A clearly labelled Ethiopian Airlines

23 July 2021

A question of labelling ?

Should emission disclosure become mandatory

The International Council on Clean Transport (ICCT for short), a California based non-profit organisation recently published a detailed document outlining the carbon savings passengers can make if they choose one itinerary over another. They've written about this before but this publication seems to have hit a nerve and has been widely covered.

This is fantastic and very welcome news. Data from the report was also recently included in the UK Government Consultation that we wrote about recently.

Here's a few highlights from the report that we found particular interesting.

The report mentions offset programmes.

However, these online calculators do not provide specific information on carrier or aircraft type and cannot be used by consumers to choose less-emitting flights; they are mostly intended to assist in calculating the carbon offsets needed for a typical flight on a given route.

This was the issue we encountered again and again while we were building Lite.Flights. Every offset calculation was based on an average flight for a given journey, but there is no such thing. Your choice of airline & aircraft really matters. Every flight carries its own configuration. Almost all carbon offset programmes (with one exception as far as we know) do not take the aircraft type into consideration. They all rely on a generic average for a route.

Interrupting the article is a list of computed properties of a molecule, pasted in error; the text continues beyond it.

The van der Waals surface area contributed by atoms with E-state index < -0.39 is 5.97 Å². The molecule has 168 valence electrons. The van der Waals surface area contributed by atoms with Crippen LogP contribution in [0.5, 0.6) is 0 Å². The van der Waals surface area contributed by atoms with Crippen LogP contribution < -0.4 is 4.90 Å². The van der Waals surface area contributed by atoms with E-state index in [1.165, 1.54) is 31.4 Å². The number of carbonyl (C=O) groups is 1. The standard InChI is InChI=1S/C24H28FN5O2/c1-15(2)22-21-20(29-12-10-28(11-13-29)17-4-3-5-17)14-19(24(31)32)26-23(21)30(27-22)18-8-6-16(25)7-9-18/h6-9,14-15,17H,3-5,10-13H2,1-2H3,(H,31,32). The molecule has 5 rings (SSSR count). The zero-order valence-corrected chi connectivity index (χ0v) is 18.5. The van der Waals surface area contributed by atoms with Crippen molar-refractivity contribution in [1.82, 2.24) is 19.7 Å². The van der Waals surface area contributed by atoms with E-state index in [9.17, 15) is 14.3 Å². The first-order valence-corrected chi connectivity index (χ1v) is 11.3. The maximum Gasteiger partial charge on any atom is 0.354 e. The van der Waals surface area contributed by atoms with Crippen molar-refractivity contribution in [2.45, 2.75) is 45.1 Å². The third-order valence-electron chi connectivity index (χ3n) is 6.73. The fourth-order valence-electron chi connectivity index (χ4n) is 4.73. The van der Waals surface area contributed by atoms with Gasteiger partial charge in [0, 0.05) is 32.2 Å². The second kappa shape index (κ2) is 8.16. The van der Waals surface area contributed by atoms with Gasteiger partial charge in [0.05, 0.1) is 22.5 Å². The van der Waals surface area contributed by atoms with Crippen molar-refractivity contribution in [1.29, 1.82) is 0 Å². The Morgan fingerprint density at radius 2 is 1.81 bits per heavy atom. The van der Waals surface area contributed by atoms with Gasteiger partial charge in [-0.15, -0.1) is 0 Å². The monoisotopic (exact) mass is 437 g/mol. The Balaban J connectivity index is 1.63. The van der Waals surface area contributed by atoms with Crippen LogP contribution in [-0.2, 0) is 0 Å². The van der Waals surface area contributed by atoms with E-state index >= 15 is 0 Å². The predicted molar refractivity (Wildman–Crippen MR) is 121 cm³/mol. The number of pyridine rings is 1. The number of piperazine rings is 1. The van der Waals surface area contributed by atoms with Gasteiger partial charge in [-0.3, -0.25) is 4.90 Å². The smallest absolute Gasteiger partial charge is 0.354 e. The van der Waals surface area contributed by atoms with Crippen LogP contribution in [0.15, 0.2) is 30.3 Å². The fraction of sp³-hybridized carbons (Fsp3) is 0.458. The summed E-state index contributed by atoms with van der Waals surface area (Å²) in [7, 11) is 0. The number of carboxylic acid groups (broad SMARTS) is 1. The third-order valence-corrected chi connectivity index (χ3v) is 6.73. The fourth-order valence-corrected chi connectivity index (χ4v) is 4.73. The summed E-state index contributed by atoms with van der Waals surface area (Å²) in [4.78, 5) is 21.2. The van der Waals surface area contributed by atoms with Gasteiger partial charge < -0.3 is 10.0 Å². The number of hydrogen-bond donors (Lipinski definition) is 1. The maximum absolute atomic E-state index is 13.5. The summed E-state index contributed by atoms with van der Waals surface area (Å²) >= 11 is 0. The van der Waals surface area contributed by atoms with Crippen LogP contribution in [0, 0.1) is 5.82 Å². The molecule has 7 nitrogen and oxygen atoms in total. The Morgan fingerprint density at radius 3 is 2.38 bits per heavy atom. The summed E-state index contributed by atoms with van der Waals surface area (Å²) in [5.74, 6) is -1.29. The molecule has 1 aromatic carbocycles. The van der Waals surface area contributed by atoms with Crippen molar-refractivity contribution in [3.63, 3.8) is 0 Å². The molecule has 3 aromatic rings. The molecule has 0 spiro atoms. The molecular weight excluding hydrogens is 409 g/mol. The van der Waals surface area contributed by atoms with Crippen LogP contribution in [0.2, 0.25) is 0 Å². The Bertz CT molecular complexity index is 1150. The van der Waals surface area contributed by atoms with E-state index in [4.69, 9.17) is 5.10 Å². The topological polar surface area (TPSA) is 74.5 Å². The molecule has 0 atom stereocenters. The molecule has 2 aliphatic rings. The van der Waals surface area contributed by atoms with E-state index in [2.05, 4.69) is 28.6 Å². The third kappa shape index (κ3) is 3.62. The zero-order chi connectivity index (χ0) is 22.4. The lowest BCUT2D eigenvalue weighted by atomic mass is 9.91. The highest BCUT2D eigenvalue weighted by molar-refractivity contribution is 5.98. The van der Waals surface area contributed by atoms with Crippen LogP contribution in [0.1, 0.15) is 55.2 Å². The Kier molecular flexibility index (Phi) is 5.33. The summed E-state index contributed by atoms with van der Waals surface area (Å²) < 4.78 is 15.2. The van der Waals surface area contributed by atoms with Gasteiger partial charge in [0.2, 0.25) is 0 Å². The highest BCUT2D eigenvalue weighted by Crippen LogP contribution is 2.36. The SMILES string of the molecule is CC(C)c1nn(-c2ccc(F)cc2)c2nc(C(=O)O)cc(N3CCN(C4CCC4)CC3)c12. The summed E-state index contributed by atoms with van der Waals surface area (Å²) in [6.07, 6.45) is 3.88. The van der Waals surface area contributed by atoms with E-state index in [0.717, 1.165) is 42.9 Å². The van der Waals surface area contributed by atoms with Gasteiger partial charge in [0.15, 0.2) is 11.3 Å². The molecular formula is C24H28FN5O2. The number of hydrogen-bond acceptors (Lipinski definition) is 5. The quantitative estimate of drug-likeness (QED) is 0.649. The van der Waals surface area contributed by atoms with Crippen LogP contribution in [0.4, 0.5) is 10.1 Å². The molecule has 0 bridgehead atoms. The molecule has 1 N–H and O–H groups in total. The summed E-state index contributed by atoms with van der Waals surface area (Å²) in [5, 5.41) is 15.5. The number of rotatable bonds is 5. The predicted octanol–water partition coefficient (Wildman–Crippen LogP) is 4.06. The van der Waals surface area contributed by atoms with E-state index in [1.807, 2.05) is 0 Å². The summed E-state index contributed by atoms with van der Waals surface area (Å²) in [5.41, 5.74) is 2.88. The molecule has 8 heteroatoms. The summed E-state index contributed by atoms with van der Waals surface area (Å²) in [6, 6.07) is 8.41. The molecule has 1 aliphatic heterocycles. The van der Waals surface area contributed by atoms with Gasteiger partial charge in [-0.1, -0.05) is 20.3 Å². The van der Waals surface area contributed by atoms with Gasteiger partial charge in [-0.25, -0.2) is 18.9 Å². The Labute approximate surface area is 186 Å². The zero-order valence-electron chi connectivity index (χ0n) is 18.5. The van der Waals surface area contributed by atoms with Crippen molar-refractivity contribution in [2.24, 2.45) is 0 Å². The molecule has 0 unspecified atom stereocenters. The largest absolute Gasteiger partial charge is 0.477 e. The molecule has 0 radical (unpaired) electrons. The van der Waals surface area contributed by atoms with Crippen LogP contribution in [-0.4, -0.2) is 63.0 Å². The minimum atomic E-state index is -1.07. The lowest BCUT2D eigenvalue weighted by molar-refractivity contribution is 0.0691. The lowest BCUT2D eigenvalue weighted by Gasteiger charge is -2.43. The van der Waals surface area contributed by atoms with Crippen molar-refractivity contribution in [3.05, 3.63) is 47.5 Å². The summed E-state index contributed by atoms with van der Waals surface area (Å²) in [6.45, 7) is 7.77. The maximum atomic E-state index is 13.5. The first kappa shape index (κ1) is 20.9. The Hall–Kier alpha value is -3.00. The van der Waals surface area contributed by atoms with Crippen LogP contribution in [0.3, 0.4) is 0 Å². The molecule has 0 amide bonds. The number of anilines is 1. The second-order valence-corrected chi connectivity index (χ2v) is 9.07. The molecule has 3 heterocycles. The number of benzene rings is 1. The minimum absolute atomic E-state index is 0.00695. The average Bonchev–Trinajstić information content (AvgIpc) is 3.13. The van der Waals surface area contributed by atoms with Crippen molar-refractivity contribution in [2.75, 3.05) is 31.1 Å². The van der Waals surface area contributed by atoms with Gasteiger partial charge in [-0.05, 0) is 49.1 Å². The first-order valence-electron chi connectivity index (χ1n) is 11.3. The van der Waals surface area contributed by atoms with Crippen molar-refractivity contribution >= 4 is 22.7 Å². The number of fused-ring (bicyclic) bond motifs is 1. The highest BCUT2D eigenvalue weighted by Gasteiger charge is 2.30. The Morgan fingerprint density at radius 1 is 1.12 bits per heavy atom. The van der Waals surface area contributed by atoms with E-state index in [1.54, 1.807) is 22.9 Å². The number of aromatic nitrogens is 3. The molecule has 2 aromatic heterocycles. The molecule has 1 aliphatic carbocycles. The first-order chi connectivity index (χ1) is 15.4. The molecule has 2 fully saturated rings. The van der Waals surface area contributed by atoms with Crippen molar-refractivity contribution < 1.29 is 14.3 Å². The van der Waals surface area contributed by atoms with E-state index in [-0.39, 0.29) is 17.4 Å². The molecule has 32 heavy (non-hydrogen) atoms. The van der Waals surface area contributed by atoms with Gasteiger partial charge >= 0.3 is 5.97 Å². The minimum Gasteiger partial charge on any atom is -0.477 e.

Let's move on to the meat of the matter:

When deployed with integrity, labels can provide concise and easy-to-digest information for environmentally conscious consumers, but they are also susceptible to being over-simplified and misleading. In contrast, direct disclosure of emissions tends to be more objective and informative.

Our ranking system is divided into the following labels, please note we don't use the word green anywhere, none of these even if you pick the 'best' option is green by any means.

The flight ranking system at Lite.Flights. Ok, Average, Poor or Terrible.

We rank journeys either as Ok, Average, Poor or Terrible.

A search results on Lite.Flights sorts flight based on those labels. If you want to find out the CO₂ footprint and how far off (or close) it us from the ideal aircraft for a given route, you simply expand the result.

One day when electrical and or hydrogen powered aircraft are flying we will add labels such as Amazing, Green and so forth but we are not there yet, in the meantime this is the start.

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